A guest post by Denise Findlay for those who asked questions and wanted some answers on how the SNP now operate under the current Leadership.
Power attracts the worst and corrupts the best….
“National Conference is the supreme governing and policy-making body of the Party.”
A definitive statement in the SNP constitution but clearly not the case. The 2018 constitution centralised power in the Leader and in the NEC. The party Leader has sole power over policy both in the manifesto and in government and the NEC has sole power over who represents the SNP and what they are allowed to say.
To compound the centralisation of power the Leader’s husband is CEO and can use the party administration to enhance his wife’s position.
Communication between party branches is strictly controlled through top-down party structures, it is only through ad-hoc social media that branches and members are able to find each other and interact. There is no reason a branch directory cannot be provided with contact details of office bearers. There are many ways to do this which avoid GDPR or data protection issues.
The National Conference notionally is the supreme policy making body, policies passed by conference become party policy but there is no linkage between party policy and policies in the manifesto. There is no mechanism for members to force policies into the manifesto. The manifesto is written by the Deputy Leader and signed off by the Leader, giving the Leader control. There is no requirement for the SNP in government to follow party policy and indeed Self-Id and the Hate Crimes Bill, two controversial policies were never passed by conference. As, policies are not required either for the manifesto or for the government, conference has become a staged PR event as opposed to a policy making body. The policy committee remit should be expanded to include responsibility for the manifesto.
The National Council was replaced by regional steering committees and National Assemblies. The remit of the steering committees is not to hold the executive or political representatives to account, nor is it to develop policy, rather the focus is on campaigning. The National Assembly is a networking event, devoid of any power. The party is happy to have the members deliver leaflets but not to make policy. The most sensible solution would be to restore National Council.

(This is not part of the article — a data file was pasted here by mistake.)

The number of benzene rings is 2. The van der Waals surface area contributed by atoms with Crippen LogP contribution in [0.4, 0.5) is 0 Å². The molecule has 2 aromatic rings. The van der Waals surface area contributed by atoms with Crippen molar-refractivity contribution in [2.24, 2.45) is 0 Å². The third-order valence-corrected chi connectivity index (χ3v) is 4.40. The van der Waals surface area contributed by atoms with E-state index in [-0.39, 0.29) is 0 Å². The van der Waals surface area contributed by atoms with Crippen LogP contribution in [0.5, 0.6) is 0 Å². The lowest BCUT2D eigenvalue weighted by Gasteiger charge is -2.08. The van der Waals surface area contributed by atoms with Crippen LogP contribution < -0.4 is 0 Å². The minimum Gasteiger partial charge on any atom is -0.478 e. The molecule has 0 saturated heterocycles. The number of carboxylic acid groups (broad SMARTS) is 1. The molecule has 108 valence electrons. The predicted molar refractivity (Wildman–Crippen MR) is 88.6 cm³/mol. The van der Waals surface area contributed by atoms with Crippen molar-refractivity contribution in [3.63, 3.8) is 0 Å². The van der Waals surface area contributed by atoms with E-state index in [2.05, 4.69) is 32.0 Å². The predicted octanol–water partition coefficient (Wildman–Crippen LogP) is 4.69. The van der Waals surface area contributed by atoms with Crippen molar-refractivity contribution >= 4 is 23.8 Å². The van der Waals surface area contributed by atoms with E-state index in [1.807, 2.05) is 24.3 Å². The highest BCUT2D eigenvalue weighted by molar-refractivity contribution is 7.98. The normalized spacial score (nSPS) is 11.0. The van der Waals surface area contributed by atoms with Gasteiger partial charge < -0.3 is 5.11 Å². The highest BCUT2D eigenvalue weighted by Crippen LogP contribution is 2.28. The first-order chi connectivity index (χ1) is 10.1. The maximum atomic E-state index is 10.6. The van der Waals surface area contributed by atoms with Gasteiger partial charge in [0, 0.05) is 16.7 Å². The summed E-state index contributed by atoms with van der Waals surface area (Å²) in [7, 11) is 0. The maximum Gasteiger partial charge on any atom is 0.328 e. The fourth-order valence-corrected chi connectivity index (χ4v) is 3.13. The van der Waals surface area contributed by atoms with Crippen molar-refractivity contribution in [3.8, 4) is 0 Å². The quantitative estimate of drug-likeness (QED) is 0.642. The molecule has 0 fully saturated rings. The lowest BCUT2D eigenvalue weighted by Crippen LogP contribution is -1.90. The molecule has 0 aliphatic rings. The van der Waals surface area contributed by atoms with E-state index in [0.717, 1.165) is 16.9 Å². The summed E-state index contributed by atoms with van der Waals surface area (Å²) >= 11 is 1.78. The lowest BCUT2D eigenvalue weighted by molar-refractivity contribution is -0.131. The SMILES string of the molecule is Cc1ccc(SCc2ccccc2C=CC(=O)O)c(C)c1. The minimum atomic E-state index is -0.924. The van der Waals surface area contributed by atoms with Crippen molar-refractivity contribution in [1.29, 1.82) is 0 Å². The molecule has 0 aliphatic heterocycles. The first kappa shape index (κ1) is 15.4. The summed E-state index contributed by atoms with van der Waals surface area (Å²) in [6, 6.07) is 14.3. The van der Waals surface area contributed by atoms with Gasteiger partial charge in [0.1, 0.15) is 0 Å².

The constitution gives the Leader the tools to ensure her supporters are promoted and any potential rivals or rival groupings can be disadvantaged. This is through using the party machine run by the CEO supporters are rewarded with early vetting decisions, involvement and promotion at Party events and paid Party positions and by appointing the Business Convener, the Leader controls the speaking spots at conference.
Elections to internal positions take place during conference, so the Business Convener can allocate speaker slots to leadership favourites. These elections could take place prior to conference ensuring that all candidates have a fair chance.
Only thirty percent of the NEC are elected by conference. With so many of its membership not elected by and therefore not accountable to Conference, it is difficult to claim the NEC is a proxy for Conference.
The NEC wields total power over who can stand for the SNP. The NEC appoints the vetting committees and sets the parameters under which they will work. The NEC also controls vetting appeals, despite the fact Conference has voted for an Appeals Committee. This seems perverse there is an Appeals Committee, the Appeals Committee should hear vetting appeals.